Thursday 18 January 2018

Johnny Fallon: A comprehensive win for the Yes side, but this is no time for back slapping

THERE is no doubt about it, the fiscal treaty referendum was a convincing win for the ‘Yes’ side. The ‘No’ vote would appear to be steady enough with 600,000 people voicing their opposition. SF, the ULA and some other independents will certainly see this as a sign that their own vote is at least holding up.

This is no time for back slapping or recriminations however. Today has been marked by a certain smugness on the ‘Yes’ side that should be set aside. Equally the ‘No’ side seemed determined to continue the campaign still taking pot shots at the government and decrying the motives of the electorate. What all sides need to realise now is that the people have spoken. We are set on a path and must decide now what choices we should make along this way, not whether we should go back or change course.







The referendum itself has solved little and Europe has much bigger problems. A class divide is also evident in the voting. Let’s be clear however, it is not true to say that every working class area or person was voting NO nor is it true that all middle class or rural people voted yes. There is a sign however, that there is a pattern emerging between people who feel increasingly left behind and those who are increasingly trying to just stay ahead.







The rural vote was critical for the ‘Yes’ campaign. This vote will also demand a reward. Fine Gael TDs can expect significant pressure in the months ahead to change tack on issues and cuts that impact upon rural Ireland. In this sector more than any other did FG get a ‘lend’ of FF votes. FF who also backed a yes vote and therefore still hold appeal to this group will be watching what happens here with great interest. It will do little to ease the tensions already in existence between Fine Gael and Labour.







The other side of the coin is the urban vote. Labour desperately needs to do something to appease this vote. In better off areas of the city Labour are competing on the basis of personality against FG and FF. While FF was almost wiped out in the cities they will not have given up hope of returning. Labour knows that in these areas they have to try and differentiate themselves.







The real problem lies in less well off areas that voted ‘No’. The government needs to address this quickly and Labour in particular will need to figure out a way of convincing these people that government policy does have their interest at heart. FF will be scratching their head too, on the basis of this result they are not getting back the traditional working class seats they were once so proud of. Sinn Fein will see this as the bright spot in the result. This is the ground they need to focus on, hoovering up the votes, displacing other independent and socialist candidates and pushing Labour away from what should be its heartland.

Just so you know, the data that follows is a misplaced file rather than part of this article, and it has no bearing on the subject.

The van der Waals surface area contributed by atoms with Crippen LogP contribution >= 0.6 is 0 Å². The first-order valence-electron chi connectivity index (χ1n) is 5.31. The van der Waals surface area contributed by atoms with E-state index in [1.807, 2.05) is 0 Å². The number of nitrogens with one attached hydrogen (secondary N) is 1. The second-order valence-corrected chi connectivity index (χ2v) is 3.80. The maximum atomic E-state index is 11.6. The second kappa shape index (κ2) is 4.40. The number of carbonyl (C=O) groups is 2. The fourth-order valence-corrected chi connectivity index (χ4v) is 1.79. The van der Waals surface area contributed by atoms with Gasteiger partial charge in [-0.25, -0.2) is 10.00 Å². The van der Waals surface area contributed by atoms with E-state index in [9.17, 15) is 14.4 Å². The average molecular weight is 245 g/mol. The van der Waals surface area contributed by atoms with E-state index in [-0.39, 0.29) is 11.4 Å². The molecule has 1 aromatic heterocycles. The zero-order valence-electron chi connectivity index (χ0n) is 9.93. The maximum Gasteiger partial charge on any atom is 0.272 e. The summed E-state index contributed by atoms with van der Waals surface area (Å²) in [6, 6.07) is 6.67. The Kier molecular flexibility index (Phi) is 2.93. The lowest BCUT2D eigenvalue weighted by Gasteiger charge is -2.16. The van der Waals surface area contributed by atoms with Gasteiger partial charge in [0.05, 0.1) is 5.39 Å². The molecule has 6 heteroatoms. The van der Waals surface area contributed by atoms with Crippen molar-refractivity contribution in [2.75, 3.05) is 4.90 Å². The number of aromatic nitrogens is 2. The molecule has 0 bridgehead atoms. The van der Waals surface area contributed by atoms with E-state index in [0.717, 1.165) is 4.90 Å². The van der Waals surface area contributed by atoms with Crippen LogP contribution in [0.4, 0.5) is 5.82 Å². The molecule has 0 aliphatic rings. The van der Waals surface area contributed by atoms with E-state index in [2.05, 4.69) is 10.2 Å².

The harsh reality is that most people just want the turf wars and blame games to end. They want answers and security. The yes vote was strong but it was often reluctant. Many stayed at home due to an inability to reach a decision. Fear played its part. That is no reason for those opposed to the treaty to dismiss the result however. The battle on social policy or rural divides can be talked up here at home but it will be won and lost in Europe. The people have given Enda Kenny a chance to lead and he must grasp it. Europe must make some tough decisions on debt and funding. Enda Kenny is the one European Leader who can now claim that he has backing and the only one who can say that these citizens understand the problem.



He must use that.







Whether the issue is bank debt, Eurobonds or even CAP reform, Ireland has decided it wants to remain with Europe that is what has been settled today and that must be recognised. What focus must now turn to is what exactly is the Europe that Ireland wants? Far too few seem to have the courage to articulate that. The ‘Yes’ campaigners have always said that this was not a solution it was merely a ‘step’. Now it’s time to decide what exactly it’s a step toward.

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